Updates in the Management of Graft-Versus-Host Disease - Episode 5
Corey S. Cutler, MD, MPH, FRCPC: Dr Antin, please share your thoughts on other special situations, such as haploidentical transplantation, cord blood transplantation, and severely mismatched donors?
Joseph H. Antin, MD: I completely agree with Zach [DeFilipp’s]’s comments. We use a similar set of regimens at Brigham [and Women’s Hospital]. When you start to get into donors who are not histocompatible, a haploidentical donor is a one who is half-matched, typically a parent to a child or a child to a parent or between 2 siblings who are matched at only half their HLA genes. You can anticipate a lot more in the way of difficulties. We’ve tried to do this since the 1980s, and it was almost uniformly catastrophic because crossing that HLA barrier was a problem. A number of regimens were developed—1 in Italy that never really caught on, 1 in China that has actually been quite effective, but it is so complex and intensive in chemotherapy that it never caught on the United States. What we have immediately and uniformly adopted is the use of PTCy or post-transplant cyclophosphamide. The notion of course is when you infuse the donor’s product, either peripheral blood or bone marrow, the immune cells of course come in contact with both HLA antigens in the case of a haploidentical transplant and minor histocompatibility antigens for which we don’t type. Zach alluded to this in terms of the man-woman disparity, and those T cells that are capable of recognizing those antigens will become activated and start to divide. The strategy here is to give them that opportunity to divide and then use the cell cycle activation, such as cyclophosphamide, to blast them when they’re in this growth phase. Typically, the post-transplant cyclophosphamide is administered on day 3 and 4 after the transplant when these cells have had the opportunity to get going, but before they’ve achieved enough of a critical mass to target organ injury. Then a large dose of cyclophosphamide is given twice, usually day 3 and 4. This is on the order of 50 mg/kg per day. Subsequently a calcineurin inhibitor or an mTOR inhibitor—so tacrolimus or sirolimus—is given often in association with mycophenolate mofetil to keep those cells down. One critical feature of this particular regimen and 1 of the tricks that makes this work is 2-fold. One is that it doesn’t kill stem cells. We’re not talking about autologous transplantation, but 1 of the ways you mobilize stem cells for autologous transplantation is by giving a dose of cyclophosphamide and then collecting the cells on the recovery phase. It’s not a stem cell toxin because it has aldehyde dehydrogenase that deactivates cyclophosphamide, whereas committed cells do not. That’s why your counts go down, but your counts ultimately recover because the stem cells are spared. Fortunately, in addition to stem cells, a subset of T cells called T regulatory cells has the same set of enzymes. T regs are ones that are counterinflammatory. In all inflammatory processes, you have to have something that generates inflammation and something that inhibits inflammation, or else we would all look like 1 giant lymph node every time we got infected. T regs slow things down. You not only kill the activated T cells that are likely to generate graft-vs-host disease but also allow the regulatory T cells to persist, and therefore both prevent graft rejection because they will inhibit any chemotherapy-resistant cells left in the host and prevent graft-vs-host disease. A number of other regimens are more investigational right now, including drugs like abatacept, which is a checkpoint blockade inhibitor that can be in graft-vs-host disease. It has not achieved widespread use, but there are a number of regimens that are currently under investigation.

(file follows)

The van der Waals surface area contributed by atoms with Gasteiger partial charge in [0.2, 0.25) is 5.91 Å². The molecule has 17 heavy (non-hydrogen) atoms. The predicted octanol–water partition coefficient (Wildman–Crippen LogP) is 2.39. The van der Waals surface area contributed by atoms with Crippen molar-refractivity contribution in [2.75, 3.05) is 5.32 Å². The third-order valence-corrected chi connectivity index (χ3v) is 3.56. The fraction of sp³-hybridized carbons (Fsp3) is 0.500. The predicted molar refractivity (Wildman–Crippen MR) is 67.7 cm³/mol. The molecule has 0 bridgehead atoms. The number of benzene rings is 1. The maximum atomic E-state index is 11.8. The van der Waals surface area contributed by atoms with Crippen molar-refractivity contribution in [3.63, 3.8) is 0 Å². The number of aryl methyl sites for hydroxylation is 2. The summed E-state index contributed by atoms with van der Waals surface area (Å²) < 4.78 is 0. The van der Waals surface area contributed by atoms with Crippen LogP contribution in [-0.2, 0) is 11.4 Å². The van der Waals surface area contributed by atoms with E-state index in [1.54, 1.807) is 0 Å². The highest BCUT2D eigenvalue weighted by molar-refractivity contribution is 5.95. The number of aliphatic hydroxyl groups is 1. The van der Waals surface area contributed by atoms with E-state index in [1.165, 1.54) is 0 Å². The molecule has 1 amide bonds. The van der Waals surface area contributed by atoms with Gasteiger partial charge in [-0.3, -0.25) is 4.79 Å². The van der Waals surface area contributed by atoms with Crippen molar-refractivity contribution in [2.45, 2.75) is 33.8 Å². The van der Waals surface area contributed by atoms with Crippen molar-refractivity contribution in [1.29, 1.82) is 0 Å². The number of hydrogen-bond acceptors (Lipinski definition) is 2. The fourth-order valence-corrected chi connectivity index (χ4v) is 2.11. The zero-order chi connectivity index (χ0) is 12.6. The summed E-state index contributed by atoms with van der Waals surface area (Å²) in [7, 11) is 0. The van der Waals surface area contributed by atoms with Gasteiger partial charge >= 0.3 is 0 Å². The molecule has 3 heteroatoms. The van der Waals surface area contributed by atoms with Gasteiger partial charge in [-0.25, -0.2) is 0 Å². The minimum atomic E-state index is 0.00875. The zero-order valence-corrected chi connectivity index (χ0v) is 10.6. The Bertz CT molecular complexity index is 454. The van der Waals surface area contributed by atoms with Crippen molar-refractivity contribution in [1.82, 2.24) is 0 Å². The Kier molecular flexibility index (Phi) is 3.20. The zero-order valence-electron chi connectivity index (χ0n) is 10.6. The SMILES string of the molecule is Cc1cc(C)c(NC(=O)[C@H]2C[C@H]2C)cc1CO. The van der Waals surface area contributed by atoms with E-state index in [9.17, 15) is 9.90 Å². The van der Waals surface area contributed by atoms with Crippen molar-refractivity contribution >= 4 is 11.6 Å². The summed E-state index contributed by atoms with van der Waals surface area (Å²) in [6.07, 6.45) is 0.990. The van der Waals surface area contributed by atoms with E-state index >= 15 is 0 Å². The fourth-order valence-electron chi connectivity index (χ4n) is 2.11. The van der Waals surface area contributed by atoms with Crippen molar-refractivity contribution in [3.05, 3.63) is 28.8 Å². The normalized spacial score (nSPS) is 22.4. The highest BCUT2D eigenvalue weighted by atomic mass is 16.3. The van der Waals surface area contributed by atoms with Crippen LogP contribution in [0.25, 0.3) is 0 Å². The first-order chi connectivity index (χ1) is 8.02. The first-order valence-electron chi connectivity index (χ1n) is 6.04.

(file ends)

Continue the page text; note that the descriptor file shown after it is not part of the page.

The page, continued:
Transcript Edited for Clarity